ST SYMPHORIEN CEMETERY

St Symphorien Cemetery is 2km east of Mons in Belgium and is maintained by the CWGC. The cemetery at St. Symphorien was established by the German Army during the First World War as a final resting place for British and German soldiers killed at the Battle of Mons. Among those buried here is Lt Maurice Dease VC.

Grave of Lt Maurice Dease VC   Pic. © Michael Fisher

Another grave is that of Private John Parr of the Middlesex Regiment, who was fatally wounded during an encounter with a German patrol two days before the battle, thus becoming the first British soldier to be killed in action on the Western Front.

Grave of Pte John Parr, Middlesex Regiment

The cemetery remained in German hands until the end of the war, and afterwards came under the care of the Imperial (now Commonwealth) War Graves Commission. It also contains the graves of Commonwealth and German soldiers who died in the final days of the conflict, including Private George Ellison of the Royal Irish Lancers and George Price of the Canadian Infantry.

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Grave of Pte George Ellison

Grave of Private George Price died 11th November 1918 last day of WWI

Ellison and Price were killed on 11 November 1918, and are believed to be the last Commonwealth combat casualties of the war in Europe. There are 229 Commonwealth and 284 German servicemen buried or commemorated at St Symphorien, of whom 105 remain unidentified.

Memorial dedicated to German soldiers buried at St Symphorien

The Battle of Mons – By the evening of 22 August 1914, the men of II Corps of the British Expeditionary Force had taken up defensive positions along the Mons-Condé Canal, preparing for a major German attack expected to come from the north the next day. The opening shots of the Battle of Mons were fired at dawn on the morning of Sunday 23 August, when the 4th Battalion of the Middlesex Regiment repulsed German cavalry who were attempting to the cross the canal over a bridge at Obourg.

The remains of four soldiers buried at Obourg were transferred to St Symphorien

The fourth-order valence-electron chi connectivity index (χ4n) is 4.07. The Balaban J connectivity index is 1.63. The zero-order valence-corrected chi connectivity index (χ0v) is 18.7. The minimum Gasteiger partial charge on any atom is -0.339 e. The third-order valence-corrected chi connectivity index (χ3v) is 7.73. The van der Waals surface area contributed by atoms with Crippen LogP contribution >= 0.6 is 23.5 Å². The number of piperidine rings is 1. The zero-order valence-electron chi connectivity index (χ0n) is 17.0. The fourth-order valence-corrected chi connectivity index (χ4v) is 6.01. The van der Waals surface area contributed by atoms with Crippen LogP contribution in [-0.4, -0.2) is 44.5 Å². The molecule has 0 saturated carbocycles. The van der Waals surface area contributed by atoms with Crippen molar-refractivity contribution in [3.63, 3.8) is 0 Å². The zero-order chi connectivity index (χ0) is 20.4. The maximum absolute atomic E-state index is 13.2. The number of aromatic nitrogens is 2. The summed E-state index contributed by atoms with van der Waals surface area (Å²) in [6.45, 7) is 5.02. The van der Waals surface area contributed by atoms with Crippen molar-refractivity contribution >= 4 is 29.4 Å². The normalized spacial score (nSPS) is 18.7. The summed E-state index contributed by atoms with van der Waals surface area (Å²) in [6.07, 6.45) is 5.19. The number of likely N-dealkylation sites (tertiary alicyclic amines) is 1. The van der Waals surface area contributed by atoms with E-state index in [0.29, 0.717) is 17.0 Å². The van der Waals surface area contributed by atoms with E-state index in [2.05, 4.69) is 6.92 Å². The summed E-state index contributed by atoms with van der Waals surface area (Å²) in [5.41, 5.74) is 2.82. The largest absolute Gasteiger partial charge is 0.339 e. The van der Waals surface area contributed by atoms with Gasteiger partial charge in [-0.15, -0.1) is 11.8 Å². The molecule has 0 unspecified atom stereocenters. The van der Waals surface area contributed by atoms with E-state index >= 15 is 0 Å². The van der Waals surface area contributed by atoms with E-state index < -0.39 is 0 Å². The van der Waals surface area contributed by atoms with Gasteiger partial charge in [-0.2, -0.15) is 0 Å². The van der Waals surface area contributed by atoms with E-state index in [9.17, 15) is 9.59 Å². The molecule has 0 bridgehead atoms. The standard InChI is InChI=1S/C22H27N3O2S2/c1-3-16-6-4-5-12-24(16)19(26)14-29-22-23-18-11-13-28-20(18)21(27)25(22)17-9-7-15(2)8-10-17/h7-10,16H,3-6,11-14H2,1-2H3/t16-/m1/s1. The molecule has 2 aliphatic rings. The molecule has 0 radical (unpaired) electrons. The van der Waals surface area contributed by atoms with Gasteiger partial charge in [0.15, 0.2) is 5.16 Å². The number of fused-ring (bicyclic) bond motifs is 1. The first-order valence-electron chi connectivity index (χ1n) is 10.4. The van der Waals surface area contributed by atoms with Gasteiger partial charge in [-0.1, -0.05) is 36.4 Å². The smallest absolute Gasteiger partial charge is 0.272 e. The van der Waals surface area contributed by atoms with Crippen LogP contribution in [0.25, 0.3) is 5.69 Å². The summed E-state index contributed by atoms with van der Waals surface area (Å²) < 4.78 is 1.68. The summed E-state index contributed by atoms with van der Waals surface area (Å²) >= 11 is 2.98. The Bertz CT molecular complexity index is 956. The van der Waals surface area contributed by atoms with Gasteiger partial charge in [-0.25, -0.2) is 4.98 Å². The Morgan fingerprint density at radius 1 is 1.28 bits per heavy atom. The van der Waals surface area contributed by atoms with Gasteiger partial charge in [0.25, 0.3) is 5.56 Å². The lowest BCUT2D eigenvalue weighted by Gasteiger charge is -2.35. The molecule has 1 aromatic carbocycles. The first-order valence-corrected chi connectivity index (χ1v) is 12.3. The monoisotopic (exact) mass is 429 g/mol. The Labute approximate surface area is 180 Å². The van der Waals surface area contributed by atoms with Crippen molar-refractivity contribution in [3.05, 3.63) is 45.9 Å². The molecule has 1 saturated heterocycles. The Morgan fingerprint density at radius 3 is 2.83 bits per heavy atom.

The early morning was misty and wet, and the British were still uncertain of the numbers of enemy troops on the far side of the canal. By 10 a.m., the day had brightened up, artillery fire had intensified, and it became clear that they were facing a large German force. Despite being outnumbered, the British soldiers on the south bank of the canal fought tenaciously throughout the day. Many were reservists who had returned to the army just weeks before, but they were well-drilled and disciplined, with a high-level of rifle training. Their relentless fire inflicted heavy casualties among the Germans.

Grave of German officer (and Baron) Lt Jobst von Schele

Despite this stiff resistance, the sheer weight of German numbers and the accuracy of their artillery meant that the British struggled to hold their positions.By 10.30 a.m. the first German soldiers had crossed the canal and some British units had been forced back, and by mid-afternoon German infantry troops were crossing in force. By nightfall, the Battle of Mons was over and the British had begun a long, hard retreat towards Paris. (CWGC)

Six unmarked graves at St Symphorien Cemetery

Flags of various NATO countries at the entrance to SHAPE headquartersOn our way to Mons we passed SHAPE headquarters. Supreme Headquarters Allied Powers Europe is the main base for the North Atlantic Treaty Organisation’s Allied Command Operations centre (ACO).  Since 1967 it has been located at Casteau, north of Mons. Ireland is not a NATO member but is involved in Partnership for Peace and is a member of the Euro-Atlantic Partnership Council (EAPC).

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Flags from various nations fly at the entrance to SHAPE HQ at Casteau near Mons

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